Uneasy peace in climate of change
All hell was let loose next day. Teachers who are now top managers at New College, Swindon, stood on picket lines in defence of school status. They lost the battle.
But then, what's in a name? New College effectively became a sixth-form college, concentrating on A-levels. This was until 1993, when the Government decided to make FE colleges independent of local authorities. The muddle that marked New College's birth continued. The Department for Education said it did not recognise it as a college.
New College had a choice: revert to school status or change the student intake radically to qualify for independence. It chose the latter path, expanding with remarkable speed into vocational studies and recruiting 900 adults in 18 months.
Some staff now ask whether they would not be better off in schools. A number would, financially. Some - equivalent to department head - would be earning Pounds 3,000 to Pounds 4,000 more. Everyone is working longer hours than three years ago and most have more responsibility.
When the collapse of national talks on flexible contracts for lecturers opened the door to local bargaining, both sides agreed to enter talks. The result was a contract that very closely fits the model NATFHE, the lecturers' union, is seeking in talks through ACAS: a maximum 800 annual teaching hours and 37 hours of directed time with at least 30 worked on site.
An uneasy peace is likely to reign for two to three years - the time it will take to see how the workload goes and whether the Colleges' Employers' Forum contract would be any better or worse in practice.
New College has flourished under the 1993 Further and Higher Education Act. It is top of the exam league table for the South-west and has a name for sporting excellence.
With 2,100 students, including 1,200 16 to 19-year-olds, a diploma in HE and three degrees planned in association with the University of the West of England, New College had no trouble gaining FE status. But it lies in the shadow of one of Britain's larger colleges (a reason why some fought against FE status from the start) and all parties knew industrial action over contracts would have crippled growth.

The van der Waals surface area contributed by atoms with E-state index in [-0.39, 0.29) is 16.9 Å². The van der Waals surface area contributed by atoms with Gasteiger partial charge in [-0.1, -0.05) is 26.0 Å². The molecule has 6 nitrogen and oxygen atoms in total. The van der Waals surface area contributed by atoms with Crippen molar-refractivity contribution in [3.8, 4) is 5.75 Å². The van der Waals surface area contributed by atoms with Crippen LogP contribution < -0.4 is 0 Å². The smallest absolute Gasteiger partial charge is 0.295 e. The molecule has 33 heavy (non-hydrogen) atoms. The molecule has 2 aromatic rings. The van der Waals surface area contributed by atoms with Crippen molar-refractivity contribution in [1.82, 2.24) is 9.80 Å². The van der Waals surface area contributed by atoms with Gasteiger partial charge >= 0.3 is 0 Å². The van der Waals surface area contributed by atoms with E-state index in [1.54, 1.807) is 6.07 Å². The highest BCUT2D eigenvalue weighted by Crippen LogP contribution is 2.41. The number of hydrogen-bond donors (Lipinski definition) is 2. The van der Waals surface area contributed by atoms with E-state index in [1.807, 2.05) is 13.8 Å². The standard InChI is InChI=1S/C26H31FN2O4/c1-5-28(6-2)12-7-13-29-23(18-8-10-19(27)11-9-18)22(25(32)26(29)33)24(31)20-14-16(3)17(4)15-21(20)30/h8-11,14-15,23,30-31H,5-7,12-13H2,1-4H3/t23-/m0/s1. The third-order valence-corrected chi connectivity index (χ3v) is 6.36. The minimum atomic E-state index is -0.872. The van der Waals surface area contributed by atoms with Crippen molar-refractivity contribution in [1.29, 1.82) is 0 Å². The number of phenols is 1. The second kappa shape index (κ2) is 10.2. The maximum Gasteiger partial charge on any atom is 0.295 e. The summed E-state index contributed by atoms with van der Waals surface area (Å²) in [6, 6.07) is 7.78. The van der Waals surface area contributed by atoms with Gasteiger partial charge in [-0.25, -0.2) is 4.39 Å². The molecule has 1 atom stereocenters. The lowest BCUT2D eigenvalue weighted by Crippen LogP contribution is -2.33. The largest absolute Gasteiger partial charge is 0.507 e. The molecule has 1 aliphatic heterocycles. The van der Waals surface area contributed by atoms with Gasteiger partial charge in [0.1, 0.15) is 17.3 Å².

Mary Sellers, the principal, says independence and the new contracts have brought tangible benefits. "In two years we have got to the point where we can market courses properly knowing we can pull in enough resources to run them." A vast improvement on LEA days, she insists.
The contracts in particular have brought stability in a time of change. There were redundancies, redeployment and big curriculum reforms which "could only happen because we were spared strikes and haggling over contracts", she said.
"We opted out of the CEF because I do not think it acts for the sector as it ought. It was telling us what the Government expects but there was no evidence that it was arguing our case."
She acknowledges with regret that the gap between staff and management has widened, even with a contract more moderate than the CEF's. "We are all under strain but it is a decent working atmosphere." However, she is looking for more efficiency and is "hoping to manage with the same number of staff".
College branch officers of NATFHE say redundancies are still a big worry and there is anxiety over ever-increasing class-sizes. They question where future efficiencies can be found. Also, the maximum 800 teaching hours is "increasingly becoming the norm", they say.
Gordon Nicholas, a language lecturer and NATFHE negotiator, said: "The biggest pressures tend to fall on the smallest departments."
This is a common cry from staff under a range of locally negotiated and CEF contracts. Keith New, NATFHE branch chairman at the college, said: "The majority of timetables in place this year are half way between the old provision and the new. The real figure for teaching hours is only now becoming clear."
The productivity deal gave them Pounds 500 plus a 2.9 per cent pay rise. But he is concerned that overall pay and conditions have been eroded. "Management guidelines on these and issues such as equal opportunities, sickness and maternity leave will reduce the role of the union in negotiations.
The staff felt "conned" by Tim Boswell, the education junior minister, who last year threatened to hold back Pounds 50 million in grants from colleges that had failed to introduce flexible contracts, but did not carry out the threat.
"We might have resisted local negotiations or taken a tougher line," said Mr New.